Anybody's Gold

By Joseph Henry Jackson
THE text of this handsome volume needs no more lavish compliment than the remark that it is worthy of the thirty-odd exquisite drawings by the late E. H. Suydam. These drawings— they are chiefly of streets and buildings of the old mining towns as these are today, and the reproductions are in aquatone — are perhaps the last such group we shall see from an illustrator unique in his chosen province. Mr. Jackson has divided his treatment into two parts. The first is a history of the gold rush and of its social aftermath, with a generous admixture of anecdote, some chronicles of obscure men and women whose importance is that they were typical, and much deft extrication of provable fact from romantic legend. (There are, for example, not many shreds left of what most Californians devoutly believe about the glamorous career of Lola Montez and the heroic outlawry of Joaquin Murieta.) The second part is a systematic guidebook to the mining towns as they now are, frankly arranged for the convenience of the motoring tourist. Unexpectedly, this second part is in no way inferior in interest, for the author has taken it as part of his duty to weave into his tapesty the threads of legend and folkway belonging to practically every one of his mining communities from Mariposa to Weaverville.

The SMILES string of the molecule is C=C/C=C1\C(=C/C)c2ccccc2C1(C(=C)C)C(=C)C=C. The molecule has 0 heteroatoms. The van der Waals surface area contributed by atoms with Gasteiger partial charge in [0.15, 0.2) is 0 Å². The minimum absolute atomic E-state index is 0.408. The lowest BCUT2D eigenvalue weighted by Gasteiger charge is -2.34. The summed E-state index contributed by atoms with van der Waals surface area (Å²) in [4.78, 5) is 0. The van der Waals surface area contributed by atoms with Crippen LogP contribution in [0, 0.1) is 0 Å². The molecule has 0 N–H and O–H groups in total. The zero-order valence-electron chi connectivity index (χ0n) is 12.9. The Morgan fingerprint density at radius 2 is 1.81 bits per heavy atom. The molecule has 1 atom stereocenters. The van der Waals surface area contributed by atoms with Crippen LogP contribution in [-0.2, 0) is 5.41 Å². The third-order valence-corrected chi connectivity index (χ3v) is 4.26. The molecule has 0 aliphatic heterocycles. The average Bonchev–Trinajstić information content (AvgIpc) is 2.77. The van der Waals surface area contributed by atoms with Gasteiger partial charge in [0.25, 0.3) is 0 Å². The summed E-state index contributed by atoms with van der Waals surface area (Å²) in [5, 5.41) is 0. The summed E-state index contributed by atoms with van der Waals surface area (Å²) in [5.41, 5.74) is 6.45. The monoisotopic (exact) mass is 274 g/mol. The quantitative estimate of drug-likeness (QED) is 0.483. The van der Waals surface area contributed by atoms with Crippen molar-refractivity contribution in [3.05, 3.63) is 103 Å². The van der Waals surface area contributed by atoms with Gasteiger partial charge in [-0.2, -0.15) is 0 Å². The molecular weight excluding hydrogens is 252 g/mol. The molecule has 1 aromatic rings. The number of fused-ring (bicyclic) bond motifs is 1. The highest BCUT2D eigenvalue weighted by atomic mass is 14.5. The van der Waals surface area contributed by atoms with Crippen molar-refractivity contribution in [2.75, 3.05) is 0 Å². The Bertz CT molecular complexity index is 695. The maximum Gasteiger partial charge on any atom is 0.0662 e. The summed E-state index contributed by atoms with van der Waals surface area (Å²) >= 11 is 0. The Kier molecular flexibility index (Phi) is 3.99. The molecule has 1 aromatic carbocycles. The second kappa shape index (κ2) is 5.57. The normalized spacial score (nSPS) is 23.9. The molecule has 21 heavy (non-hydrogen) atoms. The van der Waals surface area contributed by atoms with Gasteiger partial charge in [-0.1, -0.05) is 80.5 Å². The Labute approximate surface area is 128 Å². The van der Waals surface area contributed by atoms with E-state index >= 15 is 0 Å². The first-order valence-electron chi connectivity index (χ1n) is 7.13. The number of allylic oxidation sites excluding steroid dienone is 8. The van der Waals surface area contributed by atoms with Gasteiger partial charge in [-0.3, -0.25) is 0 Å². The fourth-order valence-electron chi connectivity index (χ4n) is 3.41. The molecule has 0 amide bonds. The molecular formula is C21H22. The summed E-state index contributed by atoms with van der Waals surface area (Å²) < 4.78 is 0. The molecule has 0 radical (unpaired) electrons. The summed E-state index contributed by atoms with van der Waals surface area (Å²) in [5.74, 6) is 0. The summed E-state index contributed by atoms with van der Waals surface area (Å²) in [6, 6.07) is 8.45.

W. F.